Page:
Andreas: Contrary to Rork, where everything evolved step by step, and as result of the adventures I had caused in the preceding episode, I know already in general how the adventures of Capricorne will continue. from the beginning I designed a frame which will develop on several albums. I especially wanted to realise a series which addresses the general public by simplifying my proces of narration. There will be something that I call a red wire, Capricorne, but each episode will give place to a history that stands alone and whose comprehension doesn't require constant reviewing of what preceded. What I had done in Rork by complicating in a more or less conscious way the situations, I will do here much slower and thus much easier to assimulate. Without asking too much effort of him, I thus hope to lead the reader to get passionate about more complex subjects. As I always did in all my albums.
Is that also that which has brought you to adopt a more traditional setting in images?
Andreas: In Capricorne, that which imports me above all, is the clearness of the account. For this I have simplified the drawing and my formattings also are less sophisticated. That said, I didn't give up some graphical audacities. If the history lends itself to it, while taking care to preserve a great legibility, I don't say I will stay with the same setting out of (cartoon)boxes. For the moment my narration is relatively traditional, therefore the illustration is relatively traditional.
Are you not afraid that the reader is disappointed not to find there the graphical audacities which contributed to your reputation?
Andreas: It's true that graphical virtuosities are expected of me. But certain albums of Rork were already illustrated in a traditional way. Once again, al depends on the scenario! If the account requires a fragmented formatting (of the pages), I will do that. If on the other hand, I should insist on a very linear narration, I will do that too. There are no rules... For Capricorne, I haven't fixed the number of albums. It's a series that will continue as long as the readers want it. ...
Precisely, if you could tell us something about the series you have just started at Delcourt?
Andreas: Let's say it's a science fiction serial that will be spread out over several albums. That will possibly be frustrating for the reader who has to wait for the next episode to find out about the rest of the story, but the system of publishing volumes of 46 pages obliges me to stop each time the continuity of the account. This series, that will start in October, shows five characters who will find themselves projected in a parallel world... That's all I can reveal for the moment. The word 'Arq' that gives his title to the collection, refers to that other place whose characters are prisoners. I wanted a short, somewhat confusing name, that doesn't occur in any language.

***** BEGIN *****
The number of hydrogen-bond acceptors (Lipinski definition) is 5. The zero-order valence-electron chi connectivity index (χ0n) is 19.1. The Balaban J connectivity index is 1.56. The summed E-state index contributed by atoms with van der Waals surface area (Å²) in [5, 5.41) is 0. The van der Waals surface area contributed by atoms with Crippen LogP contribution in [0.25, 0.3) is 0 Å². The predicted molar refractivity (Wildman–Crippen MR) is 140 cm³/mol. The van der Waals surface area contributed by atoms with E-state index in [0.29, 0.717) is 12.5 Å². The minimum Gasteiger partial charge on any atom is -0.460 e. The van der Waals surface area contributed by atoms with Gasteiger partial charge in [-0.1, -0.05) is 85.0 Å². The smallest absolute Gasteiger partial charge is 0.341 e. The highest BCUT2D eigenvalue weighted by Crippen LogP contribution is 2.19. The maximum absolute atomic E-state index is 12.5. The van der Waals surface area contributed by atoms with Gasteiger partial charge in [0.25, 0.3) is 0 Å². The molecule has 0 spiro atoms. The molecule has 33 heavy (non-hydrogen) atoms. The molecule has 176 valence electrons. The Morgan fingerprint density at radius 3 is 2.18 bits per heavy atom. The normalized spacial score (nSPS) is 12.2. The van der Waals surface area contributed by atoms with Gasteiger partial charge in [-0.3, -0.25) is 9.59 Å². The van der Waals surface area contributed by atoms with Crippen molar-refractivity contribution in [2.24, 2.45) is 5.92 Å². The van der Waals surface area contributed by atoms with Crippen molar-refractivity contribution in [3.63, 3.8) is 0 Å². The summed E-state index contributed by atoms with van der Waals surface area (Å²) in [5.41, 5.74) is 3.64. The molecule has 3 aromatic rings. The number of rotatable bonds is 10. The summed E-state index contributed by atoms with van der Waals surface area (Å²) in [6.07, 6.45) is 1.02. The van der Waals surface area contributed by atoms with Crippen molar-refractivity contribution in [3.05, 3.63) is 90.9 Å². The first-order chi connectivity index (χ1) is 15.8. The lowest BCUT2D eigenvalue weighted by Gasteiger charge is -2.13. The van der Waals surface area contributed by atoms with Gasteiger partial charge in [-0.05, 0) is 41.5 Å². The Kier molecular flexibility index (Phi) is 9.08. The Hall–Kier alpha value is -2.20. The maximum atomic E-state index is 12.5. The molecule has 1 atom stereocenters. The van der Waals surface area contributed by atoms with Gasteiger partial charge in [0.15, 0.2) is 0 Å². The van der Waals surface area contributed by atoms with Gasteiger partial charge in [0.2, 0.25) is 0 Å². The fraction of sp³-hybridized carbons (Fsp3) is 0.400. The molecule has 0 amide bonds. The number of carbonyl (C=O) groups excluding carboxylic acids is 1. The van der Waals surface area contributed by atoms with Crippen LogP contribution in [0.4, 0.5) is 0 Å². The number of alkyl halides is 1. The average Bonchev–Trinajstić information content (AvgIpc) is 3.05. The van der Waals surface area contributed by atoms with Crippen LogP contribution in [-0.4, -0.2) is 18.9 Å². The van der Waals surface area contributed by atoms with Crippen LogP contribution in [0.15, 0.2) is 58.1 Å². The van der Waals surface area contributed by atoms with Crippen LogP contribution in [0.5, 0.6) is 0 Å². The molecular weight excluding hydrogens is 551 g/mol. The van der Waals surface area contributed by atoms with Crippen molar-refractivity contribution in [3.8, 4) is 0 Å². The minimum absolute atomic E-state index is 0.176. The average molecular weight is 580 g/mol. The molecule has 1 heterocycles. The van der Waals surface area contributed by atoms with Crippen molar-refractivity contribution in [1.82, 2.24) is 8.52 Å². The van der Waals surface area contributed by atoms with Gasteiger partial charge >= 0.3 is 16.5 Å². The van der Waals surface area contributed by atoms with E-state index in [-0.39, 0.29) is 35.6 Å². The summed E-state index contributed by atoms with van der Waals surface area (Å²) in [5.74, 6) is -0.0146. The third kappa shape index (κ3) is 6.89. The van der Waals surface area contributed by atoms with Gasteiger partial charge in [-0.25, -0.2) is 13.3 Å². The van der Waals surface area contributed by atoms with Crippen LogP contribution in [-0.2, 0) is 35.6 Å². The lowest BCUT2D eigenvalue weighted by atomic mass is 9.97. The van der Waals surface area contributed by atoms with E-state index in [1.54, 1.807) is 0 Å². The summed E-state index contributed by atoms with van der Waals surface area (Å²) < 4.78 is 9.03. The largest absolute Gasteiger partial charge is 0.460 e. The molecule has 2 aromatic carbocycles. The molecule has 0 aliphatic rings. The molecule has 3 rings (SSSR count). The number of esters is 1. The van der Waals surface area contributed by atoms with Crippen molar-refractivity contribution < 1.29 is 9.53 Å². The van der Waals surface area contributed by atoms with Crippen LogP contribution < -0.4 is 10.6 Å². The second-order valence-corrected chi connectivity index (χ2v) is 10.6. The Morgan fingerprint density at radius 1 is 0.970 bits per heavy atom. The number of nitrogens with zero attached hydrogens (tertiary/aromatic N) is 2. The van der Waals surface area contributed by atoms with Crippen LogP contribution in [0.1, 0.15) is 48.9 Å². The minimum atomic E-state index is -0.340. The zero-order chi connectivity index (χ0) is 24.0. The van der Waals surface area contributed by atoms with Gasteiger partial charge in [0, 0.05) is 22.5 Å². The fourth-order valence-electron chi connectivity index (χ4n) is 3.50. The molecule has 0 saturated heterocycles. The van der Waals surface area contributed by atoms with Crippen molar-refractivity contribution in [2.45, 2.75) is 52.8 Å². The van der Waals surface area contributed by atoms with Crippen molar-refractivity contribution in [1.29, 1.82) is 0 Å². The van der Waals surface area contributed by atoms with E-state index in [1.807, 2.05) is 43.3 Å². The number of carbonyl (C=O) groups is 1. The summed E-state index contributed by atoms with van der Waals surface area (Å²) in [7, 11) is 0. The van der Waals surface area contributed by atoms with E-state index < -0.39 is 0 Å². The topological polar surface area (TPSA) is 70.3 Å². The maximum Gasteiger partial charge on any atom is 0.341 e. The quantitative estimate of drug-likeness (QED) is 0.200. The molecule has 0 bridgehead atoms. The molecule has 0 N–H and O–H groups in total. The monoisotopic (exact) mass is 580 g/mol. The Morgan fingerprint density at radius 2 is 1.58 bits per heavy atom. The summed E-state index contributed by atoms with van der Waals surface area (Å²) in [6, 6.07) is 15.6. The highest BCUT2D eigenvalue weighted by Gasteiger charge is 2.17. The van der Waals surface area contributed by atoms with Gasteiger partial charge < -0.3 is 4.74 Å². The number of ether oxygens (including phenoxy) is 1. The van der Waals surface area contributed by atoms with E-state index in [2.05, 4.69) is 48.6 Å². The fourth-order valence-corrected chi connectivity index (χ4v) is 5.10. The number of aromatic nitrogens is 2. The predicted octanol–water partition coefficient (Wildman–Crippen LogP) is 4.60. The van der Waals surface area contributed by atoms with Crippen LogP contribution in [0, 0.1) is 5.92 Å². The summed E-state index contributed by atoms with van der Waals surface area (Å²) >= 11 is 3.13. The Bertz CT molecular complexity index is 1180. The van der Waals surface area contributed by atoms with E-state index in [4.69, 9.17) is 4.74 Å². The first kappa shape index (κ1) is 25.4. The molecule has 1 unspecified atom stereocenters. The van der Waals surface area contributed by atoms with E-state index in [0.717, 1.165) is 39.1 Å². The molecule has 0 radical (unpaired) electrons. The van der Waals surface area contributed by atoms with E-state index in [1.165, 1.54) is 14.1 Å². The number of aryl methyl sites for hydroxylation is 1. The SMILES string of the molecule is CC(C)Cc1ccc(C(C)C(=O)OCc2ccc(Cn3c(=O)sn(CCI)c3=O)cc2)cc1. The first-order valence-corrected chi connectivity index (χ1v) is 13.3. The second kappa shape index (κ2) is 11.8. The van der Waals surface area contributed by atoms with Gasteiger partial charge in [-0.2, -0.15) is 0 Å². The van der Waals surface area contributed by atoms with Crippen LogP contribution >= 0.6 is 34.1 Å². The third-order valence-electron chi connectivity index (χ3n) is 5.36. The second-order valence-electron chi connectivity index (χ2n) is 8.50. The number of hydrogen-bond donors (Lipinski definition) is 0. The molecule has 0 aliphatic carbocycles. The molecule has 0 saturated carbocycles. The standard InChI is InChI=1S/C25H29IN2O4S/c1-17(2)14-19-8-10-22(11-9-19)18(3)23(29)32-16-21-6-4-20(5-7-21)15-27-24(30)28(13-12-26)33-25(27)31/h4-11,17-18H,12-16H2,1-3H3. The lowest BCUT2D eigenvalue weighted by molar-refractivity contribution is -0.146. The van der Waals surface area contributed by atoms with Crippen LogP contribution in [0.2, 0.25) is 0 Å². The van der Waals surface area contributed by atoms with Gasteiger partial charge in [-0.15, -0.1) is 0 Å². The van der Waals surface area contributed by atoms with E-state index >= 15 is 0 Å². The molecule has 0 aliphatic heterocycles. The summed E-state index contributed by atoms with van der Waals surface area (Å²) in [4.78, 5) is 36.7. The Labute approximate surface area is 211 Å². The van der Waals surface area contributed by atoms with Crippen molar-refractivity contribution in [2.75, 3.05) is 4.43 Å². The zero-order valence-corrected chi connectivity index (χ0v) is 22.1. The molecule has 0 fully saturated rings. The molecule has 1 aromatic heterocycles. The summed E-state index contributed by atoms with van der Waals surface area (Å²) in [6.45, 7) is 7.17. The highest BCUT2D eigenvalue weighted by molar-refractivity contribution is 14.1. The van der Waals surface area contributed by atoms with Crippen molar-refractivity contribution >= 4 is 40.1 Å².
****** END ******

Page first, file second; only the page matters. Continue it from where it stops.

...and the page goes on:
Confusing, isn't that after all the adjective that characterizes you best?
Andreas: My aim is not to confuse. It is rather to encourage the reader to make a small effort. I would like people to realize that in a comic strip one can cover ambitious subjects. I would like a public series like Capricorne at Le Lombard leads one to discover more elaborated work like Arq at Delcourt. The strip cartoon offers a much wider range of possibilities of expression than to which one confines it today. I would like things to evolve a bit. When I began, a lot was published and often it was of no importance, but in the heap there were some very interesting achievements. All was possible and I believe that creators like Bilal, Tardi or François Schuiten couldn't have made themselves known without the opportunity of this abundance of production. That what they do isn't always easy to read and yet, they are succesful. That's why I think that one doesn't necessarily have to propose things with the short-nap cloth of the fitted carpet to satisfy the general public. Furthermore, if I had to simplify extremely, I would find no pleasure in it at all and I would prefer to abandon it all.
In the mean while, you have started two long series...
Andreas: For Capricorne, I haven't fixed the number of albums. It's a series that will continue as long as the readers want it. For Arq, there will definitely be an end, but I don't know yet at the end of how many albums it will arrive. For the moment six chapters are planned already. I intend to producing one album of each series per year. Both stimulate me and I sense the force to make a succes of this double engagement.